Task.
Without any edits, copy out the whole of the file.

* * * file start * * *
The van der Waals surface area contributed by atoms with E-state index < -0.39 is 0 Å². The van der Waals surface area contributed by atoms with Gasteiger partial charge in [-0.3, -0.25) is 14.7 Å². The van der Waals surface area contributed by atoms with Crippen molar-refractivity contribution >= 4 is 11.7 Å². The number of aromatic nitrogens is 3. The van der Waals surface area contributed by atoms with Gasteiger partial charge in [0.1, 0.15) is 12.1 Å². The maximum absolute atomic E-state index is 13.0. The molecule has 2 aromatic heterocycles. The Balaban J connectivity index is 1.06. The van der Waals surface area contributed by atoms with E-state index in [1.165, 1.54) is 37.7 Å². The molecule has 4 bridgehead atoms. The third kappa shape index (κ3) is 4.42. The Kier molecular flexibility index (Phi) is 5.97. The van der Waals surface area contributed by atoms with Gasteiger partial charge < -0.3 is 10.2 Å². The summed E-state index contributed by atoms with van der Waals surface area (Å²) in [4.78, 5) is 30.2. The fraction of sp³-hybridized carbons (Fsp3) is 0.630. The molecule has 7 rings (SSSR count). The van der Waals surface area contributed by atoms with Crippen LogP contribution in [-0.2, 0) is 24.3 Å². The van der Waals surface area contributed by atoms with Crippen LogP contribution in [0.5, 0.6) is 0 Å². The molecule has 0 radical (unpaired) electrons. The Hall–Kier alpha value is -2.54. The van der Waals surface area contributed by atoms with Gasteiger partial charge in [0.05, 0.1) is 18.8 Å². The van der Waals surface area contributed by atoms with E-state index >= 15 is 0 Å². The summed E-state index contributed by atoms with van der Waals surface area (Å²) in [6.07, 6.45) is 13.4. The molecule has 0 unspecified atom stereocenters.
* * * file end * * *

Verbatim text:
The van der Waals surface area contributed by atoms with E-state index < -0.39 is 0 Å². The van der Waals surface area contributed by atoms with Gasteiger partial charge in [-0.3, -0.25) is 14.7 Å². The van der Waals surface area contributed by atoms with Crippen molar-refractivity contribution >= 4 is 11.7 Å². The number of aromatic nitrogens is 3. The van der Waals surface area contributed by atoms with Gasteiger partial charge in [0.1, 0.15) is 12.1 Å². The maximum absolute atomic E-state index is 13.0. The molecule has 2 aromatic heterocycles. The Balaban J connectivity index is 1.06. The van der Waals surface area contributed by atoms with E-state index in [1.165, 1.54) is 37.7 Å². The molecule has 4 bridgehead atoms. The third kappa shape index (κ3) is 4.42. The Kier molecular flexibility index (Phi) is 5.97. The van der Waals surface area contributed by atoms with Gasteiger partial charge < -0.3 is 10.2 Å². The summed E-state index contributed by atoms with van der Waals surface area (Å²) in [4.78, 5) is 30.2. The fraction of sp³-hybridized carbons (Fsp3) is 0.630. The molecule has 7 rings (SSSR count). The van der Waals surface area contributed by atoms with Crippen LogP contribution in [-0.2, 0) is 24.3 Å². The van der Waals surface area contributed by atoms with Crippen LogP contribution in [0.5, 0.6) is 0 Å². The molecule has 0 radical (unpaired) electrons. The Hall–Kier alpha value is -2.54. The van der Waals surface area contributed by atoms with Gasteiger partial charge in [0.05, 0.1) is 18.8 Å². The van der Waals surface area contributed by atoms with E-state index >= 15 is 0 Å². The summed E-state index contributed by atoms with van der Waals surface area (Å²) in [6.07, 6.45) is 13.4. The molecule has 0 unspecified atom stereocenters.